BAGHDAD -- Iraq will send delegations to the U.S. and Iran to help end tensions between the two countries, Prime Minister Adel Abdul-Mahdi said Tuesday, adding that Baghdad is neutral in the conflict.
Abdul-Mahdi, whose country has close ties to both Iran and the U.S., said that Iranian and U.S. officials have informed Iraq that they have "no desire in fighting a war."
Last week, the U.S. ordered the evacuation of nonessential diplomatic staff from Iraq amid unspecified threats from Iran and rising tensions across the region. The White House has sent warships and bombers to the region to counter the alleged Iranian threats.
Abdul-Mahdi's comments came two days after a rocket slammed into Baghdad's heavily fortified Green Zone, landing less than a mile from the sprawling U.S. Embassy. No injuries were reported and no group immediately claimed the Sunday night attack.
Major Iranian-backed groups in Iraq distanced themselves from the attack saying their country should not be pulled into regional conflict.
After America's 2003 invasion of Iraq to oust dictator Saddam Hussein, American troops and Iranian-backed militiamen fought pitched battles around the country, and scores of U.S. troops were killed or wounded by sophisticated Iranian-made weapons.
Abdul-Mahdi said Iraq is "playing a role to calm the situation but it is not a mediation." He said he will visit Kuwait on Wednesday to discuss regional issues.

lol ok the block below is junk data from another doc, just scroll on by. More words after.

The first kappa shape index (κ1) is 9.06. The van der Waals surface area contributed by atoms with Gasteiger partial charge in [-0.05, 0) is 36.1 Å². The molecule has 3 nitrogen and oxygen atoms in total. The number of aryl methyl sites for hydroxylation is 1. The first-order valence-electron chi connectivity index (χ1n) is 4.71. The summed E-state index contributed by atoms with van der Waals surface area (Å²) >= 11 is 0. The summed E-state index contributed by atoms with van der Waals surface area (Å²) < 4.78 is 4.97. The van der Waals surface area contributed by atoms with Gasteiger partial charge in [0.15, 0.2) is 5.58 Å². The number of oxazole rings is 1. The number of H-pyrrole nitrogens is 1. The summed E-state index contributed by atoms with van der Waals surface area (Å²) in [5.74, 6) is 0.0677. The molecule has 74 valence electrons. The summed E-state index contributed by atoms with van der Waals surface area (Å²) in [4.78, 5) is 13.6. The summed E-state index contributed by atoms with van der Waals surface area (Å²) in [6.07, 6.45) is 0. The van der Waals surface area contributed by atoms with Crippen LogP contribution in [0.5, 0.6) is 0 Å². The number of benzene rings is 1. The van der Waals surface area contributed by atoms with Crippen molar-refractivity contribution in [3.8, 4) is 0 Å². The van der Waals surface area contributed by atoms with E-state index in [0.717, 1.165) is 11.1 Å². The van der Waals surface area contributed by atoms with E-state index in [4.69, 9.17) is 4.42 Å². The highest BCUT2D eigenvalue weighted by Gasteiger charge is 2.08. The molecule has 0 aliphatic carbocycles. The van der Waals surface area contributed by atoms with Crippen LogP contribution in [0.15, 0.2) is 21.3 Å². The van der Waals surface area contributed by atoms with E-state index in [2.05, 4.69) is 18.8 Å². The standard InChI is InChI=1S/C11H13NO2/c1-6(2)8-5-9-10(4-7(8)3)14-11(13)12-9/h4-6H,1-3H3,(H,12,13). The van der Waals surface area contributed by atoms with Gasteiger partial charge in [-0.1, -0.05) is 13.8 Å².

"Iraq is only carrying messages (between the U.S. and Iran). Mediation is a big word. What we are doing is trying to defuse the crisis," he told reporters in Baghdad during his weekly news conference, without going into details about the delegations that will be sent. "We are transferring messages from one side to the other."
"Iraq has no choice in the crisis. We don't stand by one side against the other," Abdul-Mahdi added.
On May 8, U.S. Secretary of State Mike Pompeo made a lightning, previously unannounced trip to the Iraqi capital following the abrupt cancellation of a visit to Germany, and as the United States said it had been picking up intelligence that Iran is threatening American interests in the Middle East.
Abdul-Mahdi was asked whether Iraq is taking any measures in case the Strait of Hormuz, the narrow mouth of the Persian Gulf through which a third of all oil traded at sea passes, is closed. Most of Iraq's oil exports pass through Hormuz.
"We are working for alternatives but these are not short-term alternatives. They are long-term ones," he said.
"We have stored fuel for the crisis" in the local market in case something happens, he said.